60 Years Later, CIA Admits Role in Iran Coup Everyone Knows It Orchestrated

| Mon Aug. 19, 2013 1:41 PM EDT

The Central Intelligence Agency, via declassified documents, has acknowledged its central role in the subversion of democracy in Iran. The coup took places six decades ago, so better late than never:

The newly declassified material is believed to contain the CIA's first public acknowledgment of its role in deposing democratically elected Prime Minister Mohammad [Mossadegh] after he nationalized the country's oil industry. The move—and Iran's broader lurch to the left under [Mossadegh]—infuriated Great Britain and the United States, which pressed Shah Mohammad Reza Pahlavi to depose him in 1953.

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Mossadegh was sentenced to three years of solitary confinement in 1953 and remained under house arrest until his death in 1967. The U.S.-British plot to overthrow him served as a rallying point for the 1979 revolution that ousted the Shah, and Mossadegh remains a popular figure in Iran today despite his secularist politics.

For decades, it's been no secret—nor has it been at all ambiguous—that the CIA helped orchestrate the coup d'état. In fact, President Obama talked publicly about the CIA-backed coup during his widely covered 2009 speech in Cairo, Egypt: "For many years, Iran has defined itself in part by its opposition to my country, and there is indeed a tumultuous history between us," Obama said. "In the middle of the Cold War, the United States played a role in the overthrow of a democratically-elected Iranian government. Since the Islamic Revolution, Iran has played a role in acts of hostage-taking and violence against U.S. troops and civilians. This history is well known."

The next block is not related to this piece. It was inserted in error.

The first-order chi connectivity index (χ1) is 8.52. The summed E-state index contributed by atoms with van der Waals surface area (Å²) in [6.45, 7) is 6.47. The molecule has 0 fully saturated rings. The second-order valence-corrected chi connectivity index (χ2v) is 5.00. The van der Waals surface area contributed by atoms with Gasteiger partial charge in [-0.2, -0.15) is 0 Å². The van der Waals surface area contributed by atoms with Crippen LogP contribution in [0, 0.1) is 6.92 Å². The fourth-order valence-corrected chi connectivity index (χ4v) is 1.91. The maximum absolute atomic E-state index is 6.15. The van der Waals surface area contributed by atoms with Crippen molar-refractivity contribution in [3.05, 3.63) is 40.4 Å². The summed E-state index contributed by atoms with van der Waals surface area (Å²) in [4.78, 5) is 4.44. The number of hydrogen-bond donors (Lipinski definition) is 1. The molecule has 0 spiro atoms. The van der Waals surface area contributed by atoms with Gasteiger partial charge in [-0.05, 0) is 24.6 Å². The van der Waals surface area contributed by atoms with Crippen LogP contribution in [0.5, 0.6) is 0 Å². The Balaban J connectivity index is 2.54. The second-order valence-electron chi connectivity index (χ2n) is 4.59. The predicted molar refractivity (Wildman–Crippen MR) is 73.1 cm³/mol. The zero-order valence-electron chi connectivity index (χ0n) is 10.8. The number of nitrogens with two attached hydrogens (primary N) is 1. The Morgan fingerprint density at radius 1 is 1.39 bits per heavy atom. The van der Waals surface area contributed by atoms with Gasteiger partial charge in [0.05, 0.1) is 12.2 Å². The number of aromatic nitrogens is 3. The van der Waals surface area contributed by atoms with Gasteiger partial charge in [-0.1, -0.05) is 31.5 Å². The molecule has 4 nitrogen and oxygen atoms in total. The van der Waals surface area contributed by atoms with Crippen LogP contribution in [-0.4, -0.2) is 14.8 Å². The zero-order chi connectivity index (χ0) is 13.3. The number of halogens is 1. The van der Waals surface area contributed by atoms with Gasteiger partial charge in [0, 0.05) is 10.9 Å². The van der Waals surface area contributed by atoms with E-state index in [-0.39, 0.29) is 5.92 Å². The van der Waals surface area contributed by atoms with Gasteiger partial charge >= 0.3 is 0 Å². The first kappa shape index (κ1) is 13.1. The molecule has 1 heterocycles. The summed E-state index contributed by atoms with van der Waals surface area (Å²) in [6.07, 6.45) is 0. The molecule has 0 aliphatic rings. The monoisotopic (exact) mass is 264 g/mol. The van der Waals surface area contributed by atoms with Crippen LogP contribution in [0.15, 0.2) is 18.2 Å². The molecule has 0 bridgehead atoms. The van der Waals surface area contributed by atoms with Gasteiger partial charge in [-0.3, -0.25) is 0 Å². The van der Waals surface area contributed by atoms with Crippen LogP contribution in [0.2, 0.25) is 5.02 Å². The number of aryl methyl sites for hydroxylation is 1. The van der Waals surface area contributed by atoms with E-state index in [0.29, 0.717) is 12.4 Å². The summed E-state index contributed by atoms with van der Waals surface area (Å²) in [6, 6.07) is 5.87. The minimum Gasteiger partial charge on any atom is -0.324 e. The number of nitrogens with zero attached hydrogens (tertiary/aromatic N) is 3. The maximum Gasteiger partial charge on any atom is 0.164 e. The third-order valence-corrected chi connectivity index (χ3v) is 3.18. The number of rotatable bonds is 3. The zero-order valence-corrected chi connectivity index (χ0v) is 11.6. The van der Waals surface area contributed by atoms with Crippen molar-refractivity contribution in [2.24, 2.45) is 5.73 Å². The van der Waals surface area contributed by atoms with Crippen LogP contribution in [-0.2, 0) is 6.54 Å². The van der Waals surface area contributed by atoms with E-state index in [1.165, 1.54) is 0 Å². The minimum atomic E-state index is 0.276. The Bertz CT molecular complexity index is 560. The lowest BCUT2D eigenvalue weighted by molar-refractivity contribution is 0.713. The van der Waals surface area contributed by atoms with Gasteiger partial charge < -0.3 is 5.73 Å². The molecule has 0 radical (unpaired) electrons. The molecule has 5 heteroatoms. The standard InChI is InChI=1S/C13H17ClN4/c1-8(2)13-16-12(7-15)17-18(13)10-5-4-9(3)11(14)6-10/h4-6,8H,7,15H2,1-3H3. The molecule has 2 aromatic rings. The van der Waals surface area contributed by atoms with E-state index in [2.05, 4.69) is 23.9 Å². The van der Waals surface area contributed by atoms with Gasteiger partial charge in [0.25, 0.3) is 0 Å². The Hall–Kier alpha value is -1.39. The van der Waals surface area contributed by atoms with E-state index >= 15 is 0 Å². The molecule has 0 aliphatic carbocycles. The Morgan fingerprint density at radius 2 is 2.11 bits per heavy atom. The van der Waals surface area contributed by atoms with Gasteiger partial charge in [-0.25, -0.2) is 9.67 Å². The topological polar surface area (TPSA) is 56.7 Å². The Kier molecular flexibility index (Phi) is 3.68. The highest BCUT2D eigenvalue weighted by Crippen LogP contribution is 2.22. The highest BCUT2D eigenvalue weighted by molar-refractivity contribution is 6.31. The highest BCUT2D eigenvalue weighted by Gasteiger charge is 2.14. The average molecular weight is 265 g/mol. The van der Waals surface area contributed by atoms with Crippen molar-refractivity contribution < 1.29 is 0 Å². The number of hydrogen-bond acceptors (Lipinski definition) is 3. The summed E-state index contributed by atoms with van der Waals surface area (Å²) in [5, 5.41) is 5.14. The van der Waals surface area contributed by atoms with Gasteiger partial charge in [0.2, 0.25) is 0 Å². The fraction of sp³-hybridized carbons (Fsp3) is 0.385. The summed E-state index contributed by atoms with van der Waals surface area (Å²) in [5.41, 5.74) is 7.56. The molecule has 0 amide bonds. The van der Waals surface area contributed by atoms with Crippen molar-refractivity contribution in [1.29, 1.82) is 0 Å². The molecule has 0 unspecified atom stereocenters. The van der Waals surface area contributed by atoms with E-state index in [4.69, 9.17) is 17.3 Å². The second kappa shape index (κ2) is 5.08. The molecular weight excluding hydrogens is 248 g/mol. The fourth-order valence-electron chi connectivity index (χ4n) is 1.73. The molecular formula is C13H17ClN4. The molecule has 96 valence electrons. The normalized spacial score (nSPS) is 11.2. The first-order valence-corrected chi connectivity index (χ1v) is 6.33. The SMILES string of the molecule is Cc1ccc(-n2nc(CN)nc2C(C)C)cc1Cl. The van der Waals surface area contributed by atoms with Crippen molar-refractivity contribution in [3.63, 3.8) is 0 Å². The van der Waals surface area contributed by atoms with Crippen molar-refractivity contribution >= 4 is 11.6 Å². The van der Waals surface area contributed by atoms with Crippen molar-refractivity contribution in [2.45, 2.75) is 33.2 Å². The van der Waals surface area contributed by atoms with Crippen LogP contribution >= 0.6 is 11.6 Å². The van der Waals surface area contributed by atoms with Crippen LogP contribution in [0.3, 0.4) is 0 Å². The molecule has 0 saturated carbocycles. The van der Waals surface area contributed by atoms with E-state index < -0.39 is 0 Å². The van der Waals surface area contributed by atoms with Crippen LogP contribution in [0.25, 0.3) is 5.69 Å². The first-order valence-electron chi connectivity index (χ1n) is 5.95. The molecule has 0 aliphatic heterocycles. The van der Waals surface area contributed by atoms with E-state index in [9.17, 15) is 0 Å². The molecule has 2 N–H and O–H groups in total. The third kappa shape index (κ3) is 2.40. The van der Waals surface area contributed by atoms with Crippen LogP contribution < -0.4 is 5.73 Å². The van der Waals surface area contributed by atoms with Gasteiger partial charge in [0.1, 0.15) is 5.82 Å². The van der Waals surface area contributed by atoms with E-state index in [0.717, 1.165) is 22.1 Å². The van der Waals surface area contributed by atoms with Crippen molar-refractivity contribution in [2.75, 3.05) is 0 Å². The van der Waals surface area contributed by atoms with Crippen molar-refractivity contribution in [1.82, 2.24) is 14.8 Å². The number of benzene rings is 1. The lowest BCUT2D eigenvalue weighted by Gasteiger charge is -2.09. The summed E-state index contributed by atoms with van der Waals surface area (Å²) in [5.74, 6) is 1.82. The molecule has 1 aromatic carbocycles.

Part of this well-known history includes CIA operatives bribing Iranian street thugs to riot against the elected government. Following the victory of coup leaders, a lot of pro-Mossadegh citizens were detained, tortured, and/or murdered. This was merely one episode in the long-running series of "CIA Does Messed-Up Thing Around The World."

The declassified material (you can read key excerpts here) were made available thanks to the efforts of the National Security Archive at George Washington University. The Archive also recently published, as a result of their public records request, CIA history on Area 51.